Amedisys, a prominent home healthcare provider, has become the subject of a bidding war between Option Care Health and Optum. As mergers and acquisitions in the home healthcare industry intensify, Optum’s unsolicited all-cash bid challenges Option Care Health’s all-stock proposal. Amedisys, known for its comprehensive services and high care quality scores, has entered into discussions with Optum while abiding by the terms of its existing merger agreement. The board has yet to determine if Optum’s bid is superior, and the outcome of the bidding war remains uncertain.
Amedisys, one of the leading home healthcare providers in the United States, has become the center of a bidding war between Option Care Health and Optum. Both companies are vying to merge with Amedisys, which cares for nearly half a million patients annually and has attracted attention due to the increased profitability of the home healthcare industry.
The home healthcare sector has seen a surge in mergers and acquisitions activity, with various organizations seeking to capitalize on its growth potential. CVS recently completed its acquisition of Signify Health, a home healthcare company, to enhance care delivery, reduce costs, and improve member engagement and access. Several payers have also acquired home healthcare providers in recent years, such as Humana’s purchase of Kindred at Home in 2021 and SCAN Group’s acquisition of The Residential Group (TRG) in the previous year.
Amid this trend, a bidding war has escalated in the home healthcare arena. Optum, a subsidiary of UnitedHealth Group, made an unsolicited offer for Amedisys, which had previously entered into a definitive merger agreement with Option Care Health. While Option Care Health’s proposal values Amedisys at approximately $3.6 billion in an all-stock transaction, Optum has submitted an all-cash proposal totaling $3.26 billion.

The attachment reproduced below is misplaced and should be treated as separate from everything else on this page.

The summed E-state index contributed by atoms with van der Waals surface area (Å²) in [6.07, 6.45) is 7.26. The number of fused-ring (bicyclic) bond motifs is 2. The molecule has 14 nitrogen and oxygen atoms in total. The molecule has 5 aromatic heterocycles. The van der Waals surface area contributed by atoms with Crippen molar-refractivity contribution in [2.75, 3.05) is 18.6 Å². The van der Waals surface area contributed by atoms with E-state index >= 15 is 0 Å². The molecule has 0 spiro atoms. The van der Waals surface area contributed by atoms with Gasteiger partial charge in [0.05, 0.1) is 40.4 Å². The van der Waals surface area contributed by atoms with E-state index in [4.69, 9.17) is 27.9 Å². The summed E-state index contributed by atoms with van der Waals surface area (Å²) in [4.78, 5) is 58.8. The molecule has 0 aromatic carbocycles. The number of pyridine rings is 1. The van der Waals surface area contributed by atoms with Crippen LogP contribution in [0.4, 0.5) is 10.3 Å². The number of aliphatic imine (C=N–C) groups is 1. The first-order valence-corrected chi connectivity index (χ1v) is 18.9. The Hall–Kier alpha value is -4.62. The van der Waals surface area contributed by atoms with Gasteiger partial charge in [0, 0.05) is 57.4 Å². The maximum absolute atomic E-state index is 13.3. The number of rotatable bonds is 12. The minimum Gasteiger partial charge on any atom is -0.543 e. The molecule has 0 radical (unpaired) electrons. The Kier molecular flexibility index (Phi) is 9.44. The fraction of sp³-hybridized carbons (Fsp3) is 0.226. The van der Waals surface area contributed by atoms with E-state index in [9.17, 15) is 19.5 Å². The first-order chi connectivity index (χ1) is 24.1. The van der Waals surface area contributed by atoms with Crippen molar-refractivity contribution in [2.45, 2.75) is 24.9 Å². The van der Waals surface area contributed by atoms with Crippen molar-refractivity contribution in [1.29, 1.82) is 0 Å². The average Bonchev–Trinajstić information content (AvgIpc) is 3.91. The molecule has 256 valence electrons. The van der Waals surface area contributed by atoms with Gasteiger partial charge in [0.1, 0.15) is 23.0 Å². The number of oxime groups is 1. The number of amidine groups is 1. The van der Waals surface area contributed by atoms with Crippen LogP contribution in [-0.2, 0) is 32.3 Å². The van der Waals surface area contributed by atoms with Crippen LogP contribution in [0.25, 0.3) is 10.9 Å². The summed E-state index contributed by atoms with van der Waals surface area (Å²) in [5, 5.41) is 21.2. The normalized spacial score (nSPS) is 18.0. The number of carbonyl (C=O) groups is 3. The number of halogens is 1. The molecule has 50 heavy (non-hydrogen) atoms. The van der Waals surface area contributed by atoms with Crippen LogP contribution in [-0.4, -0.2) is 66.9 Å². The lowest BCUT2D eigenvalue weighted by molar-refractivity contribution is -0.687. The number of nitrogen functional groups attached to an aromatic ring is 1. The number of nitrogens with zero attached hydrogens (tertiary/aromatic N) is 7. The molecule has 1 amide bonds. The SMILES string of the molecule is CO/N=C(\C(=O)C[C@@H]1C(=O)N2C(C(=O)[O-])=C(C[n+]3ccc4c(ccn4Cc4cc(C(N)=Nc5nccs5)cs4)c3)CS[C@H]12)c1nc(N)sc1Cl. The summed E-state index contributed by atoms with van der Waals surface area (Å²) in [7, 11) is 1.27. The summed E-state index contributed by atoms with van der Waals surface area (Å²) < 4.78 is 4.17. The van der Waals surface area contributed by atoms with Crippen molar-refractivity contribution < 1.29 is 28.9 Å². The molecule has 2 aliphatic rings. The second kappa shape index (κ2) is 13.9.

As the battle for Amedisys unfolds, mHealthIntelligence provides insights into the company’s background, financial standing, and the current status of the bidding war. However, Amedisys has chosen not to comment on the matter.
Amedisys, founded in 1982 by Bill Borne, offers a comprehensive range of services in the home healthcare field, including skilled nursing, hospice care, and hospital-level acute care at home. With partnerships involving over 3,000 hospitals and 102,000 physicians, the company serves more than 465,000 patients annually. In comparison, one of its competitors, BAYADA Home Health Care, employs 29,000 staff members and serves approximately 152,000 patients each year.
The services provided by Amedisys can be classified into four categories: home healthcare, hospice care, palliative care, and hospital-level and skilled nursing care at home. Home healthcare covers services related to surgical procedures, injury or illness recovery, and chronic disease management. A team of skilled nursing staff, home health aides, and therapists visit patients at home to provide personalized services and coordinate with physicians to develop care plans and educate patients about medication management.
Amedisys’ hospice services focus on caring for patients with terminal illnesses or severe injuries that limit their ability to live their lives. The hospice care team consists of a physician, nurse, social worker, chaplain, bereavement counselor, hospice aide, and volunteers who create personalized care plans based on the patient’s needs and goals.
Palliative care services aim to improve the lives of seriously ill patients by alleviating symptoms and reducing stress. These services involve personalized care goal setting, coordination among various clinical teams and settings, and access to self-care tools.